Hong Kong Med J 2014 Oct;20(5):401–6 | Epub 20 Jun 2014
DOI: 10.12809/hkmj134140
© Hong Kong Academy of Medicine. CC BY-NC-ND 4.0
Initial experience with the Oncotype DX assay in decision-making for adjuvant therapy of early oestrogen receptor–positive breast cancer in Hong Kong
Polly SY Cheung, MB, BS, FHKAM (Surgery)1; Adam C Tong, MB, BS, FHKAM (Radiology)2; Roland CY Leung, MRes, BEng3; WH Kwan, MB, BS4; Thomas CC Yau, MD, MB, BS3
1 Breast Care Centre, Hong Kong Sanatorium and Hospital, Happy Valley, Hong Kong
2 St George’s University of London, St George’s Healthcare Trust, Cranmer Terrace, London SW17 0RE, United Kingdom
3 Division of Medical Oncology, Department of Medicine, The University of Hong Kong, Queen Mary Hospital, Pokfulam, Hong Kong
4 Comprehensive Oncology Centre, Hong Kong Sanatorium and Hospital, Happy Valley, Hong Kong
Corresponding author: Dr Polly SY Cheung (pollyc@pca.hk)
 Full paper in PDF
Objective: To examine the impact of the 21-gene Oncotype DX Breast Cancer Assay on the adjuvant treatment decision-making process for early-stage breast cancer in Hong Kong.
Design: Retrospective study.
Setting: Private hospital, Hong Kong.
Patients: Study included cases of early-stage breast cancer (T1-2N0-1M0, oestrogen receptor–positive, human epidermal growth factor receptor 2–negative) that were presented at a multidisciplinary breast meeting at a single site. Cases were selected for Oncotype DX testing with the assistance of Adjuvant! Online. The recommendations for adjuvant therapy before and after obtaining the Oncotype DX Recurrence Score results were analysed.
Results: A total of 154 cases that met the inclusion criteria were discussed at our multidisciplinary breast meeting. Of these, 64 cases with no clear recommendation by the Meeting Panel were selected for this study and reviewed. The distribution of Recurrence Score results was similar to that reported by others, with a somewhat higher proportion of low Recurrence Scores. Treatment recommendation was changed for 20 (31%) patients after the Oncotype DX result was received. Of the changes in treatment decisions, 16 (80%) were changes to lower-intensity regimens (either equipoise or hormonal therapy). The number of cases receiving an equipoise recommendation decreased by nine (82%), based on the additional information provided by the Oncotype DX test.
Conclusion: The Oncotype DX Recurrence Score information impacts the decision-making process for adjuvant therapy for early-stage breast cancer in the multidisciplinary care setting in Hong Kong. A larger-scale study is required to gain more experience, evaluate its impact more thoroughly, and assess its cost-effectiveness.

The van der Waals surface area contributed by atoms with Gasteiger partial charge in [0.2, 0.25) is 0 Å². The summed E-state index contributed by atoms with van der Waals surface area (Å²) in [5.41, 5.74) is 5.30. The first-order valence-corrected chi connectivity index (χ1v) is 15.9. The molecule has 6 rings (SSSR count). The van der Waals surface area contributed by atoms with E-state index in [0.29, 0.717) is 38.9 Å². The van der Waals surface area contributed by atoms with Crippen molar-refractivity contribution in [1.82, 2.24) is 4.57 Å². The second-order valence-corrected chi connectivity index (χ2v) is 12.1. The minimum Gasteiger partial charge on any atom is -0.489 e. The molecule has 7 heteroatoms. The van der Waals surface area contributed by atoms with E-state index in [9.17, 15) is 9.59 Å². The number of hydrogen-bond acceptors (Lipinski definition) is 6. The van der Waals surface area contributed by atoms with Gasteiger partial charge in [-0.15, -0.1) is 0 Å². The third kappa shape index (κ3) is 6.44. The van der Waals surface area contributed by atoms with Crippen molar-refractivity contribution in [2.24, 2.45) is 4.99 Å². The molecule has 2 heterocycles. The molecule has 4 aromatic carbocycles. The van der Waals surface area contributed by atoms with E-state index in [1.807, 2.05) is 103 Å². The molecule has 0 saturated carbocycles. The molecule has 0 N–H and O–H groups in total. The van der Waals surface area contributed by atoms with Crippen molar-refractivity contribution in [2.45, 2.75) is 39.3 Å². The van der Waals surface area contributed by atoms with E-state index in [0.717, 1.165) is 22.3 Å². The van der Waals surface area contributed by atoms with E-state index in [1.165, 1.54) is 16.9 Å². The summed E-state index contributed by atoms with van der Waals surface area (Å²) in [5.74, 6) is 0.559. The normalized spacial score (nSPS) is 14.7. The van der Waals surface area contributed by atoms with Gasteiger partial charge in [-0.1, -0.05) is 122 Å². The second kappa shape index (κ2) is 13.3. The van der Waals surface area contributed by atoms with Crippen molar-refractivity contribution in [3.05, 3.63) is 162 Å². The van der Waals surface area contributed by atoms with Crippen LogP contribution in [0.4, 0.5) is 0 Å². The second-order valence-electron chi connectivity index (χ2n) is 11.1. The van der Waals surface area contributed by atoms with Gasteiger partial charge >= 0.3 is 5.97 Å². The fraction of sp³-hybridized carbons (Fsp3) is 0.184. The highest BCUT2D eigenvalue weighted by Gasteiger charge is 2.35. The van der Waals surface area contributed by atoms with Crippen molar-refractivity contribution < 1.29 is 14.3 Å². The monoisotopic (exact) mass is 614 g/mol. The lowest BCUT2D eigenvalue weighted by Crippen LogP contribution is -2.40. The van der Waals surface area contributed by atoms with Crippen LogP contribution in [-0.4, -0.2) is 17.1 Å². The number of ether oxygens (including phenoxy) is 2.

New knowledge added by this study
  • Application of the Oncotype DX Breast Cancer Assay reduces adjuvant chemotherapy recommendations for early-stage breast cancer in a multidisciplinary clinic environment in the Chinese population.
  • Application of the Oncotype DX Breast Cancer Assay to early-stage breast cancer cases reduces the proportion of equipoise chemotherapy recommendations.
Implications for clinical practice or policy
  • The Oncotype DX Breast Cancer Assay can assist in making definitive treatment recommendations.
Breast cancer is the most common cancer among women in Hong Kong, with an incidence of 54.8 per 100 000 population in 2010.1 Over the past two decades, breast cancer incidence in Hong Kong has been trending upward, from a lifetime risk of 1 in 27 women in 2000 to a lifetime risk of 1 in 19 women in 2010. As a result, Hong Kong now has an intermediate-to-high breast cancer incidence compared with other Asian countries. The median age of diagnosis of breast cancer is 53 years. Early-stage breast cancer (ESBC; defined as stages 0 to II) is most common at diagnosis, accounting for 81.3% of cases.2 The most common stage at diagnosis is stage II (39.7%).2
Among those diagnosed with ESBC in Hong Kong, 98% undergo surgery, 62% receive adjuvant chemotherapy, and 66% receive hormonal therapy (HT). Adjuvant therapy has been shown to increase survival,3 which includes HT, chemotherapy, or both. The decision to administer adjuvant therapy depends on clinical, pathological, and histochemical features of the tumour, which influence the risk of recurrence.4 5 At our institution, it has been the practice since 2003 to discuss all breast cancer cases at the multidisciplinary breast meeting (MDM) prior to making adjuvant treatment recommendations. In this model, cases are submitted for weekly review by a group of health care professionals including surgeons, oncologists, pathologists, and experts from other disciplines who can add value to optimising the treatment plan for each patient.